The possibility to ask for a preliminary ruling is also embedded in other legal systems:
The European Court of Justice, formally just the Court of Justice, is the supreme court of the European Union in matters of European Union law. As a part of the Court of Justice of the European Union, it is tasked with interpreting EU law and ensuring its uniform application across all EU member states under Article 263 of the Treaty of the Functioning of the European Union (TFEU).
The General Court, informally known as the European General Court (EGC), is a constituent court of the Court of Justice of the European Union. It hears actions taken against the institutions of the European Union by individuals and member states, although certain matters are reserved for the European Court of Justice. Decisions of the General Court can be appealed to the Court of Justice, but only on a point of law. Prior to the coming into force of the Lisbon Treaty on 1 December 2009, it was known as the Court of First Instance.
European Union law is a system of rules operating within the member states of the European Union (EU). Since the founding of the European Coal and Steel Community following World War II, the EU has developed the aim to "promote peace, its values and the well-being of its peoples". The EU has political institutions, social and economic policies, which transcend nation states for the purpose of cooperation and human development. According to its Court of Justice the EU represents "a new legal order of international law".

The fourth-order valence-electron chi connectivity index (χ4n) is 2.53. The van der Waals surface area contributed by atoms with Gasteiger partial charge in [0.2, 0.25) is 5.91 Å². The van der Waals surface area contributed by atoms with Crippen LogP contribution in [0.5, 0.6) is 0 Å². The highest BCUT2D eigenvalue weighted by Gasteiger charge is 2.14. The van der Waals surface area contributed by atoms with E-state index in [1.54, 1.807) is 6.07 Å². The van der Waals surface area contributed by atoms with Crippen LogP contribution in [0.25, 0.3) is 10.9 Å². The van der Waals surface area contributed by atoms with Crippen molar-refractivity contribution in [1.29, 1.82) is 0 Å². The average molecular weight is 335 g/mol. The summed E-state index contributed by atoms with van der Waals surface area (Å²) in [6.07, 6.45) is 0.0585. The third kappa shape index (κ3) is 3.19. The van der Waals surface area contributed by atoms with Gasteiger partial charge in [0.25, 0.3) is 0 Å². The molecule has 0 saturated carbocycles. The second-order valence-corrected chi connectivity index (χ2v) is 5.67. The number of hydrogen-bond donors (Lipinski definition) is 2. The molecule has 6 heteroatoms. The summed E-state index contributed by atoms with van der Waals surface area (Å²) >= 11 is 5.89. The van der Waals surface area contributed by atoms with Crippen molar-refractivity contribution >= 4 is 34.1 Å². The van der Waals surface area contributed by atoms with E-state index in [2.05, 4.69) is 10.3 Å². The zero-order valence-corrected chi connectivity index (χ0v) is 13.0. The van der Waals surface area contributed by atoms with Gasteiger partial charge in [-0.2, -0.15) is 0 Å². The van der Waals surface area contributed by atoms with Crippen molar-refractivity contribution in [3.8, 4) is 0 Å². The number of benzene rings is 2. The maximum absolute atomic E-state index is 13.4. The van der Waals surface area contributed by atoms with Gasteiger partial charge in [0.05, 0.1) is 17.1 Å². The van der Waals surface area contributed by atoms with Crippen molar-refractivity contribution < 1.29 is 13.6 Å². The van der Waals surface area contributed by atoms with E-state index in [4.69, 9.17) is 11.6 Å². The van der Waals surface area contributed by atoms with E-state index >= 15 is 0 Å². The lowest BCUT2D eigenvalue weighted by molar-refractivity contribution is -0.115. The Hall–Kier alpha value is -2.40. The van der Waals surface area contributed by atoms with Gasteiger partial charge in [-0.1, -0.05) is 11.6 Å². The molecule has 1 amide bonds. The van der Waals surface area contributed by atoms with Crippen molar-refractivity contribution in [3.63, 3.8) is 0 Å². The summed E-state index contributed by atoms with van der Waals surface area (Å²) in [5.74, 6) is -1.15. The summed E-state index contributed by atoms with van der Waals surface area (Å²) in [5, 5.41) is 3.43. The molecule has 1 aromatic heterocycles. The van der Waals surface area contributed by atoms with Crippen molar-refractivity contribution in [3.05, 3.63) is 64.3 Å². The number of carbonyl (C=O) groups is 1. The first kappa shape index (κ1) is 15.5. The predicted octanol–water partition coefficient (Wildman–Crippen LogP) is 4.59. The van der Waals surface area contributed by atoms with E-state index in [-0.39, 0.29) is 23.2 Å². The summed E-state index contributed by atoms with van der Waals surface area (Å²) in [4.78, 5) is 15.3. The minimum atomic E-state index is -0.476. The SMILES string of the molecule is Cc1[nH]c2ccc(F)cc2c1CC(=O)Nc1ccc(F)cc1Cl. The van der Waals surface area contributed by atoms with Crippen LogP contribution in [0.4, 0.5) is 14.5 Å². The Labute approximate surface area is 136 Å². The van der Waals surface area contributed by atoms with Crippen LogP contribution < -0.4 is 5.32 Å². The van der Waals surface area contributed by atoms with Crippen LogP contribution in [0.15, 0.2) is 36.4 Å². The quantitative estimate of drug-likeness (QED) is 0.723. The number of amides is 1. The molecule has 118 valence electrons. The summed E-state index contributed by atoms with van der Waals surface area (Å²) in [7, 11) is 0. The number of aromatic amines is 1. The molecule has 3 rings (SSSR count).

In European Union law, direct effect is the principle that Union law may, if appropriately framed, confer rights on individuals which the courts of member states of the European Union are bound to recognise and enforce.
R v Secretary of State for Transport was a judicial review case taken against the United Kingdom government by a company of Spanish fishermen who claimed that the United Kingdom had breached European Union law by requiring ships to have a majority of British owners if they were to be registered in the UK. The case produced a number of significant judgements on British constitutional law, and was the first time that courts held that they had power to restrain the application of an Act of Parliament pending trial and ultimately to disapply that Act when it was found to be contrary to EU law.
European Union citizenship is afforded to all citizens of member states of the European Union (EU). It was formally created with the adoption of the 1992 Maastricht Treaty, at the same time as the creation of the EU. EU citizenship is additional to, as it does not replace, national citizenship. It affords EU citizens with rights, freedoms and legal protections available under EU law.